THE LATEST: “I would strongly caution any organization from insourcing layoff decisions to the employees,” Bob Kelleher, CEO of The Employee Engagement Group, tells NBCNews.com. “There’s a reason why they pay people in leadership positions more than they pay their direct reports.”
The Kansas City Star has told reporters Karen Dillon and Dawn Bormann that one of them has to leave the paper, and they — not management — have to decide who goes.
“Dillon has seniority, so she has the option of taking it or not taking it,” says a KCConfidential.com source. “And if she does, Dawn gets laid off. Dawn’s a great person but I think Karen will vote in favor of herself because she’s got teenage kids at home.”
I emailed the two reporters and editor Mike Fannin to confirm this process. Dillon did — I haven’t heard back from Fannin and Bormann — and tells Romenesko readers that “we’ve not made an official decision” on who gets to stay. “It’s one of the most difficult situations I’ve ever faced.” (KCConfidental.com now reports Bormann is out. I’ve asked Dillon to confirm this.)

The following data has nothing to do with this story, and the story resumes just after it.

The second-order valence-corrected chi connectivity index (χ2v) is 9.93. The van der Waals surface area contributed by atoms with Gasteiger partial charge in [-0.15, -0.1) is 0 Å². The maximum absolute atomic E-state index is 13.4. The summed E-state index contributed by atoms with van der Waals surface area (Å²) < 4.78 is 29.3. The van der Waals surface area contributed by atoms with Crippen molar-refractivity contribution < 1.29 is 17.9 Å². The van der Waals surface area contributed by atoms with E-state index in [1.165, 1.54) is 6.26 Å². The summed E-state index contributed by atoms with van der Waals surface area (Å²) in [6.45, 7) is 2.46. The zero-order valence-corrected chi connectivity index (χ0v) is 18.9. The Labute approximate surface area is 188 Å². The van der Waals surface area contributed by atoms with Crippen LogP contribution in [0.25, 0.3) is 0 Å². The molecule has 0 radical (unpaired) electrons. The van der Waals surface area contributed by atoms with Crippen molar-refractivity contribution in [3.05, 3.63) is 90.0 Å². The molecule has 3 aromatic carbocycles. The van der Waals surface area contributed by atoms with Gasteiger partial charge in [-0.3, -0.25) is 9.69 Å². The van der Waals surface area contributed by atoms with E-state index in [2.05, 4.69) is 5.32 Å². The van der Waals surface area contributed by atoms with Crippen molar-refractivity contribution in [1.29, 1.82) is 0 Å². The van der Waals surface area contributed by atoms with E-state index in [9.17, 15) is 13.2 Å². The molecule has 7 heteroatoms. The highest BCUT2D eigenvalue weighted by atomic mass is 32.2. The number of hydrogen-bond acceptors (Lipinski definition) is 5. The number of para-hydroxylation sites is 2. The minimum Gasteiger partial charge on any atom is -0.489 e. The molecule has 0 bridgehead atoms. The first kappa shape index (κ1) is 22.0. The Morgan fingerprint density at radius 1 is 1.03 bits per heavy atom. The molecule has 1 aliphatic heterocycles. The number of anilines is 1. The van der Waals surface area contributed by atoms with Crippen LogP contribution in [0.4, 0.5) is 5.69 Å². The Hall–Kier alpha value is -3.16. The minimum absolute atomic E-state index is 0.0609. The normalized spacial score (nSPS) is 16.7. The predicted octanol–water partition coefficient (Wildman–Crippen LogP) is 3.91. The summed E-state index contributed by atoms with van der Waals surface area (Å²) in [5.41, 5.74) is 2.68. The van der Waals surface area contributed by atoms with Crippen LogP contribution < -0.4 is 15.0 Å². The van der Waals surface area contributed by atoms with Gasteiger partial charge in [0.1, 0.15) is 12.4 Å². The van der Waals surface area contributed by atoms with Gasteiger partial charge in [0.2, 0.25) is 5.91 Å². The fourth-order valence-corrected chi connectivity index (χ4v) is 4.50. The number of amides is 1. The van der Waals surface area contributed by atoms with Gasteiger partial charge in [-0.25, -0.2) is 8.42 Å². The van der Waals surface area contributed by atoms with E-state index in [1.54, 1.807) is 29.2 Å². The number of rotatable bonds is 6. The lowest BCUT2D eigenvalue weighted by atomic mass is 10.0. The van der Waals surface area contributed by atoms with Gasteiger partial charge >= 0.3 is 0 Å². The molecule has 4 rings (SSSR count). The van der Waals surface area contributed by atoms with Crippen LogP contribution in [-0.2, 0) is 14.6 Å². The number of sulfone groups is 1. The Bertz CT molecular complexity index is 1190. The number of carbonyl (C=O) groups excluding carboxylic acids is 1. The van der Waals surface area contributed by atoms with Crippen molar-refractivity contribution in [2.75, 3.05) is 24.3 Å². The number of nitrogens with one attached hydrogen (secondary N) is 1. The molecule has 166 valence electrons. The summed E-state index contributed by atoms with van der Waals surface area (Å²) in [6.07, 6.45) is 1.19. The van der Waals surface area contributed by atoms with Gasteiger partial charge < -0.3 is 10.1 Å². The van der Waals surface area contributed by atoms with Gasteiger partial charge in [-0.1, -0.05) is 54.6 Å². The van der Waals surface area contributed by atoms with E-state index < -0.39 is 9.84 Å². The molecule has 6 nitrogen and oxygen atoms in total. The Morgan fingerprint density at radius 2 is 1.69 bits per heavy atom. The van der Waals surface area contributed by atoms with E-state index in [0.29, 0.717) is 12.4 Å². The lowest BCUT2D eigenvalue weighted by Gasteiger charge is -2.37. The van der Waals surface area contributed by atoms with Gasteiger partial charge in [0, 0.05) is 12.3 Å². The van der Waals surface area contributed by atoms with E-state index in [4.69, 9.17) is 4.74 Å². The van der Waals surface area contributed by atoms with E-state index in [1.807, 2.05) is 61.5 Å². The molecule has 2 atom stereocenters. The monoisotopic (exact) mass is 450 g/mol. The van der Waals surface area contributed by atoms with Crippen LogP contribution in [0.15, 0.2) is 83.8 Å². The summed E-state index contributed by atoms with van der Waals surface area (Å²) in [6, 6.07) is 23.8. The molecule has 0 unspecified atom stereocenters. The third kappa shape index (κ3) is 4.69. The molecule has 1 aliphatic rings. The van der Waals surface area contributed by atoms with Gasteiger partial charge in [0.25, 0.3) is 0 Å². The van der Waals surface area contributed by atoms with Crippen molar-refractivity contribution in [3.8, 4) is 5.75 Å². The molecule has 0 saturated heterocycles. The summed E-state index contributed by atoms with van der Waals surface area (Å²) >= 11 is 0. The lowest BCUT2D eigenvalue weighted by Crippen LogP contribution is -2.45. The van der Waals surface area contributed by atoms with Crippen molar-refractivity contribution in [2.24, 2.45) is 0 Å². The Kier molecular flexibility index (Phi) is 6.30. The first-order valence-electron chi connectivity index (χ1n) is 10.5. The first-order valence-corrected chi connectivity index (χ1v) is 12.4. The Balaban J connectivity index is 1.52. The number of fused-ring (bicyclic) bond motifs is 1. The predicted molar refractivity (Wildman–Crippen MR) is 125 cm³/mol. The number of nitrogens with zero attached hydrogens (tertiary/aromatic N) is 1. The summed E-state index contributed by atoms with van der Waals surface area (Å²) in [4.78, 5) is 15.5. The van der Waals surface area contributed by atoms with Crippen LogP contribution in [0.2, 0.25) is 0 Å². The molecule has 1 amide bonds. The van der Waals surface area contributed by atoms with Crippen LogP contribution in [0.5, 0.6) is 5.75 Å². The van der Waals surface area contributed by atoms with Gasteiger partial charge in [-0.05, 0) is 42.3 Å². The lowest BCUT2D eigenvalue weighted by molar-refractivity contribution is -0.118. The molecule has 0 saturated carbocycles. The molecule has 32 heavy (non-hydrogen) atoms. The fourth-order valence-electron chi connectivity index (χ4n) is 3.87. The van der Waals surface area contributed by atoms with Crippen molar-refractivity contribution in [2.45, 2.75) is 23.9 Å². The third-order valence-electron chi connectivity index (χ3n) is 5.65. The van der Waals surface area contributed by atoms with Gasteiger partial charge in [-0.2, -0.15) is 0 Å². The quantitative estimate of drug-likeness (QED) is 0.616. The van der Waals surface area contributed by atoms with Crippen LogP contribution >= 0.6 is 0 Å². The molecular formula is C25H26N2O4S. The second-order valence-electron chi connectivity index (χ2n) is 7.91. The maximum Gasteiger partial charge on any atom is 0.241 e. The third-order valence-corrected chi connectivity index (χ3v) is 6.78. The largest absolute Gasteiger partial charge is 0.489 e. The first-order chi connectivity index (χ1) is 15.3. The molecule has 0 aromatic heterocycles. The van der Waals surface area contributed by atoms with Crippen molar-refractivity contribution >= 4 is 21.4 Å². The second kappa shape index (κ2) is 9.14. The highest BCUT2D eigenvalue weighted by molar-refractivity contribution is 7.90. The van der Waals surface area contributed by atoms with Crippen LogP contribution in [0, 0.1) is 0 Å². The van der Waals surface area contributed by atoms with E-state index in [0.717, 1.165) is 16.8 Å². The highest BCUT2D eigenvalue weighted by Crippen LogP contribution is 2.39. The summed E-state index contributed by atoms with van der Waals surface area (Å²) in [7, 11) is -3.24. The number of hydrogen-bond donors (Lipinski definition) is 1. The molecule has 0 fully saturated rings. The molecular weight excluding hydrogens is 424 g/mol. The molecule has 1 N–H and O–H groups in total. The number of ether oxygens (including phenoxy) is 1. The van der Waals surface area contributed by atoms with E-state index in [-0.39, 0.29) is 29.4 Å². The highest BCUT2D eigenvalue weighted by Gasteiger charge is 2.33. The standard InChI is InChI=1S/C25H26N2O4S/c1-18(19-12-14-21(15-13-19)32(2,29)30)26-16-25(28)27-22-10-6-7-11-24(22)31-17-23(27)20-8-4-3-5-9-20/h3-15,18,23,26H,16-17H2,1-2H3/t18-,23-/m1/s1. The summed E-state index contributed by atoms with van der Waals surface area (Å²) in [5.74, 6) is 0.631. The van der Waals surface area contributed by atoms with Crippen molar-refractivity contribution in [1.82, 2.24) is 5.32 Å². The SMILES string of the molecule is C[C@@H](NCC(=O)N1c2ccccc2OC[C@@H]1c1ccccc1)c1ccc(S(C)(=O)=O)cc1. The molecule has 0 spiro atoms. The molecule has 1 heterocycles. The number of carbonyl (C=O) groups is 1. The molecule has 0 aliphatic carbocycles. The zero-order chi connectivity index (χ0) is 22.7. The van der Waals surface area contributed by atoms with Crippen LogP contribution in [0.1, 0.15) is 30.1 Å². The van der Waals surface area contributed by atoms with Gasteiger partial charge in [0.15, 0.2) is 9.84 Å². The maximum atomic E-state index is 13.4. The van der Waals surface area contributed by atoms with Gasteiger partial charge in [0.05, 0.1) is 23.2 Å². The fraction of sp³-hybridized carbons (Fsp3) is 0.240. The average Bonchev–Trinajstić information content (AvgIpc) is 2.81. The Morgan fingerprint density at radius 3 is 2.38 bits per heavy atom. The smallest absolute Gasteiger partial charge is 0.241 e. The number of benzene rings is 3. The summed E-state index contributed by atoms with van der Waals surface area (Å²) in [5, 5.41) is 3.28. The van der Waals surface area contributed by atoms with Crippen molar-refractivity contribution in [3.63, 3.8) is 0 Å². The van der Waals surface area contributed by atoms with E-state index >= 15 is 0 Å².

UPDATE: I’m told that Fannin isn’t in the newsroom today. I’ve emailed and left a phone message for publisher Mi-Ai Parrish. UPDATE II: I made a second call to Parrish’s office and was told by her secretary that the publisher is “not available” to speak to me.
Fun fact: It was Dillon who first reported Paul Reubens’ 1991 arrest at a porn theater. From a Rolling Stone story: “An able young reporter named Karen Dillon, working the three-to-midnight shift at the Sarasota Herald-Tribune, recognized Paul Reubens’s name on the police blotter and broke the story.” That tidbit is included in Dillon’s LinkedIn bio. (Here’s Dillon’s August 1991 follow-up story on the arrest.)
* Star unleashes “Hunger Games” on two reporters (kcconfidential.com)
* Star lets veteran employees determine who stays (bottomlinecom.com)
* Read the reactions from my Facebook friends and subscribers (facebook.com)